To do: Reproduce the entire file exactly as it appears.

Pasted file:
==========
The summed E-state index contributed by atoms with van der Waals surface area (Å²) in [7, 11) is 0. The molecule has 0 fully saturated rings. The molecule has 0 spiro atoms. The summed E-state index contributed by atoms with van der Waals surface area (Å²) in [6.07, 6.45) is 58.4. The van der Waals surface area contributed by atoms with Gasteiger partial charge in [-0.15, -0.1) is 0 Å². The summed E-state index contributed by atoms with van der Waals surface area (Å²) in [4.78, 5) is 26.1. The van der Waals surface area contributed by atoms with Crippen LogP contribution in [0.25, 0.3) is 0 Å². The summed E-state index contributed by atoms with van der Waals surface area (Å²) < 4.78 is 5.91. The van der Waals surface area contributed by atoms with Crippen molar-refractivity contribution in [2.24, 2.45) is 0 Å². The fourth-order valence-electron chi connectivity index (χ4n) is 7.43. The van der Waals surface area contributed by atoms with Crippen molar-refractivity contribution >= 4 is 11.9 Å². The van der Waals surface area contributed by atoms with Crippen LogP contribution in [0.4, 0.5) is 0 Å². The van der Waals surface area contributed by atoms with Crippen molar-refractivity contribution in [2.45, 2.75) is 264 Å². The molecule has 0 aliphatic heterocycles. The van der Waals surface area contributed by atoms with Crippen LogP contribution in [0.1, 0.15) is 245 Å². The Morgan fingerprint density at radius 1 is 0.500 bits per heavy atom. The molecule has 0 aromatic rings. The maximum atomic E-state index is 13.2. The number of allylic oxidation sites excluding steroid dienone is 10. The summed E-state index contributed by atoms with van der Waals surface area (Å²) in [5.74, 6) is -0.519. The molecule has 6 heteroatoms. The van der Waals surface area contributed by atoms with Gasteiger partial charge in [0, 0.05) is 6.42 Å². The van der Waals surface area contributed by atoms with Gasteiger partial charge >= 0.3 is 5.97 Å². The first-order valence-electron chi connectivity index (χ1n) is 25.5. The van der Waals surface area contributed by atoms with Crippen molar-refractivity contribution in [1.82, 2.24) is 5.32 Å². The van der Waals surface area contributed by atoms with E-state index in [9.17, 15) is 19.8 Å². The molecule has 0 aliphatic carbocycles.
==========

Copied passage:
The summed E-state index contributed by atoms with van der Waals surface area (Å²) in [7, 11) is 0. The molecule has 0 fully saturated rings. The molecule has 0 spiro atoms. The summed E-state index contributed by atoms with van der Waals surface area (Å²) in [6.07, 6.45) is 58.4. The van der Waals surface area contributed by atoms with Gasteiger partial charge in [-0.15, -0.1) is 0 Å². The summed E-state index contributed by atoms with van der Waals surface area (Å²) in [4.78, 5) is 26.1. The van der Waals surface area contributed by atoms with Crippen LogP contribution in [0.25, 0.3) is 0 Å². The summed E-state index contributed by atoms with van der Waals surface area (Å²) < 4.78 is 5.91. The van der Waals surface area contributed by atoms with Crippen molar-refractivity contribution in [2.24, 2.45) is 0 Å². The fourth-order valence-electron chi connectivity index (χ4n) is 7.43. The van der Waals surface area contributed by atoms with Crippen molar-refractivity contribution >= 4 is 11.9 Å². The van der Waals surface area contributed by atoms with Crippen LogP contribution in [0.4, 0.5) is 0 Å². The van der Waals surface area contributed by atoms with Crippen molar-refractivity contribution in [2.45, 2.75) is 264 Å². The molecule has 0 aliphatic heterocycles. The van der Waals surface area contributed by atoms with Crippen LogP contribution in [0.1, 0.15) is 245 Å². The Morgan fingerprint density at radius 1 is 0.500 bits per heavy atom. The molecule has 0 aromatic rings. The maximum atomic E-state index is 13.2. The number of allylic oxidation sites excluding steroid dienone is 10. The summed E-state index contributed by atoms with van der Waals surface area (Å²) in [5.74, 6) is -0.519. The molecule has 6 heteroatoms. The van der Waals surface area contributed by atoms with Gasteiger partial charge in [0, 0.05) is 6.42 Å². The van der Waals surface area contributed by atoms with Gasteiger partial charge >= 0.3 is 5.97 Å². The first-order valence-electron chi connectivity index (χ1n) is 25.5. The van der Waals surface area contributed by atoms with Crippen molar-refractivity contribution in [1.82, 2.24) is 5.32 Å². The van der Waals surface area contributed by atoms with E-state index in [9.17, 15) is 19.8 Å². The molecule has 0 aliphatic carbocycles.